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Psychopharmacology (Berl). 2014 Apr;231(7):1417-25. doi: 10.1007/s00213-013-3331-2. Epub 2013 Nov 19.

Endocannabinoids underlie reconsolidation of hedonic memories in Wistar rats.

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Laboratory of Psychopharmacology, Department of Pharmacology, Universidade Federal de Santa Catarina, Campus Universitário Trindade, 88049-900, Florianopolis, SC, Brazil,

Erratum in

  • Psychopharmacology (Berl). 2014 Apr;231(7):1427.



Drug addicts constantly relapse to drug seeking after recall of memories linked to the drug experience. It is believed that a successful application of therapies that block memory reconsolidation may end the continuous cycle of drug relapse.


The purpose of this study is to investigate whether modulation of the endocannabinoid system would impact the reconsolidation of opioid-related hedonic memories in rats previously paired to morphine context.


Male Wistar rats were trained to acquire a morphine-conditioned place preference (CPP). One week later, morphine-CPP memory was reactivated by a brief exposure to a drug-paired context. Immediately after the memory reactivation session, independent groups of morphine-trained rats received a single subcutaneous injection of different doses of cannabinoid CB1 receptor antagonist rimonabant, CB2-selective antagonist AM630, potent CB1/CB2 agonist WIN 55,212-2, inhibitor of enzyme fatty acid amide hydrolase URB597, or vehicle. Morphine-CPP was retested 1 and 2 weeks after reactivation.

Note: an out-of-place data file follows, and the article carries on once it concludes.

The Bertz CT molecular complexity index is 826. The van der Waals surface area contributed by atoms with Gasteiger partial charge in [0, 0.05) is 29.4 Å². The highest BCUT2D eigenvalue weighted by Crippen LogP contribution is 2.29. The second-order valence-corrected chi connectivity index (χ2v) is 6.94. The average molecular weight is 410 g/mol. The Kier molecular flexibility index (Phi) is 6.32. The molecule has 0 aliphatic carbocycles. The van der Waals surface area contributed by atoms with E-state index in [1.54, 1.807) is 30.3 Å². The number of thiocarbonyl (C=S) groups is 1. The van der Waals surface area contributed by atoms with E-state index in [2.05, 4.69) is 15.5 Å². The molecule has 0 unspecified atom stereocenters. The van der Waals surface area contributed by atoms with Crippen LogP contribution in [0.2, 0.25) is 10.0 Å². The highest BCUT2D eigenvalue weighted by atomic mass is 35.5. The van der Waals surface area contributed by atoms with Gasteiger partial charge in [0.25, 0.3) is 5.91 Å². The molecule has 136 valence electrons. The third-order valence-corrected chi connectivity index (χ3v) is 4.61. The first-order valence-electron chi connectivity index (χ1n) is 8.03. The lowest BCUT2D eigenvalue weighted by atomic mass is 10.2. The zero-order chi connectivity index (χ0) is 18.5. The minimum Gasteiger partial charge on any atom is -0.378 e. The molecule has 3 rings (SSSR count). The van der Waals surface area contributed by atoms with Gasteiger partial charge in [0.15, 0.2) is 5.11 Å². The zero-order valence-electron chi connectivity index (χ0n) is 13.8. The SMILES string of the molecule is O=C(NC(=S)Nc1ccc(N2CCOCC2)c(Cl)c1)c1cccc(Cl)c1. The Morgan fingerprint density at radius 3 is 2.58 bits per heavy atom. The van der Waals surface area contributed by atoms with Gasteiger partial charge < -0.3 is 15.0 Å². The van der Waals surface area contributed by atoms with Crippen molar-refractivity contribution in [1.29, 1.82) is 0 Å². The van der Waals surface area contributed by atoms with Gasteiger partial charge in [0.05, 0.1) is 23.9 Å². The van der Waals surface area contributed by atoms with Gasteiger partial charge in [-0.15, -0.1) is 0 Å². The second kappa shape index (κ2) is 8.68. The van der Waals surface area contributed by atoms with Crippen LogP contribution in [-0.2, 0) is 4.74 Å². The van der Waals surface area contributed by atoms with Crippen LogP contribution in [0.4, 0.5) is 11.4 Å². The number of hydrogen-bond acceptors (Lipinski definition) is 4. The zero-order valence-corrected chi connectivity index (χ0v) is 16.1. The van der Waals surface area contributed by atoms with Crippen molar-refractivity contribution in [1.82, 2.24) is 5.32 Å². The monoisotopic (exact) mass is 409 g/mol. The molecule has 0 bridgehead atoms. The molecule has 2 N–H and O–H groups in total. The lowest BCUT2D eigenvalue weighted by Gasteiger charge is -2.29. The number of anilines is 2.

Blockade of CB1 (but not CB2) cannabinoid receptors impaired CPP reconsolidation of morphine-CPP at both tests 1 and 2 weeks post-reactivation, whereas direct activation of cannabinoid receptors did not produce significant effects on morphine-induced CPP. However, boosting endocannabinoid signaling by inhibition of anandamide metabolism promoted a transient CB1-dependent enhancement of the CPP.

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